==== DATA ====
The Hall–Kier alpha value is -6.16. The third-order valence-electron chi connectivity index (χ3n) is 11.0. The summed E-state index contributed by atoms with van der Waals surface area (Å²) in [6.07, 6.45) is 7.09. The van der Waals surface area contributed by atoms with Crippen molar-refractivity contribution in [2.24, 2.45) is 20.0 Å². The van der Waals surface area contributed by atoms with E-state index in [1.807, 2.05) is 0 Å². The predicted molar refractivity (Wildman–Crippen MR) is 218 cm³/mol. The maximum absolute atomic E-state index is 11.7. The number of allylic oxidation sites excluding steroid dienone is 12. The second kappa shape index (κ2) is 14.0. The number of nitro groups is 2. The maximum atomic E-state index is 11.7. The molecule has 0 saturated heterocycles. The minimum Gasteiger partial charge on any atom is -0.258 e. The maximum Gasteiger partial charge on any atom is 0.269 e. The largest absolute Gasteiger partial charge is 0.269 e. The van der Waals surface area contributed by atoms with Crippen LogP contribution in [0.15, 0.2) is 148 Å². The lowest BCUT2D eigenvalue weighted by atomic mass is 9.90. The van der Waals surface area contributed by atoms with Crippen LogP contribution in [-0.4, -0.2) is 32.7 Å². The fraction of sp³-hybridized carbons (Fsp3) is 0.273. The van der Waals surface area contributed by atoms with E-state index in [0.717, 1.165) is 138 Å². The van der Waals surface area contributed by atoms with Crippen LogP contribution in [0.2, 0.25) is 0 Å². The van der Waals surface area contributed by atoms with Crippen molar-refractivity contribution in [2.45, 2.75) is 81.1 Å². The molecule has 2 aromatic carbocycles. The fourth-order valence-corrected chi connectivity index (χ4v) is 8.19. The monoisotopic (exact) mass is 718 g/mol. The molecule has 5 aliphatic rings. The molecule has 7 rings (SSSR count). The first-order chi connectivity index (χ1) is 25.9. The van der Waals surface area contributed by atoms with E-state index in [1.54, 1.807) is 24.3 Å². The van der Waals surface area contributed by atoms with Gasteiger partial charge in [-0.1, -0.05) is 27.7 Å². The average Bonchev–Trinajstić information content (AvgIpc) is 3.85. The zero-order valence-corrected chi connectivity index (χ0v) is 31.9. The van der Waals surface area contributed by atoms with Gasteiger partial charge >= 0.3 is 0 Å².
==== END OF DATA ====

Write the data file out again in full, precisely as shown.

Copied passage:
The Hall–Kier alpha value is -6.16. The third-order valence-electron chi connectivity index (χ3n) is 11.0. The summed E-state index contributed by atoms with van der Waals surface area (Å²) in [6.07, 6.45) is 7.09. The van der Waals surface area contributed by atoms with Crippen molar-refractivity contribution in [2.24, 2.45) is 20.0 Å². The van der Waals surface area contributed by atoms with E-state index in [1.807, 2.05) is 0 Å². The predicted molar refractivity (Wildman–Crippen MR) is 218 cm³/mol. The maximum absolute atomic E-state index is 11.7. The number of allylic oxidation sites excluding steroid dienone is 12. The second kappa shape index (κ2) is 14.0. The number of nitro groups is 2. The maximum atomic E-state index is 11.7. The molecule has 0 saturated heterocycles. The minimum Gasteiger partial charge on any atom is -0.258 e. The maximum Gasteiger partial charge on any atom is 0.269 e. The largest absolute Gasteiger partial charge is 0.269 e. The van der Waals surface area contributed by atoms with Crippen LogP contribution in [0.15, 0.2) is 148 Å². The lowest BCUT2D eigenvalue weighted by atomic mass is 9.90. The van der Waals surface area contributed by atoms with Crippen LogP contribution in [-0.4, -0.2) is 32.7 Å². The fraction of sp³-hybridized carbons (Fsp3) is 0.273. The van der Waals surface area contributed by atoms with E-state index in [0.717, 1.165) is 138 Å². The van der Waals surface area contributed by atoms with Crippen LogP contribution in [0.2, 0.25) is 0 Å². The van der Waals surface area contributed by atoms with Crippen molar-refractivity contribution in [2.45, 2.75) is 81.1 Å². The molecule has 2 aromatic carbocycles. The fourth-order valence-corrected chi connectivity index (χ4v) is 8.19. The monoisotopic (exact) mass is 718 g/mol. The molecule has 5 aliphatic rings. The molecule has 7 rings (SSSR count). The first-order chi connectivity index (χ1) is 25.9. The van der Waals surface area contributed by atoms with E-state index in [1.54, 1.807) is 24.3 Å². The van der Waals surface area contributed by atoms with Gasteiger partial charge in [-0.1, -0.05) is 27.7 Å². The average Bonchev–Trinajstić information content (AvgIpc) is 3.85. The zero-order valence-corrected chi connectivity index (χ0v) is 31.9. The van der Waals surface area contributed by atoms with Gasteiger partial charge >= 0.3 is 0 Å².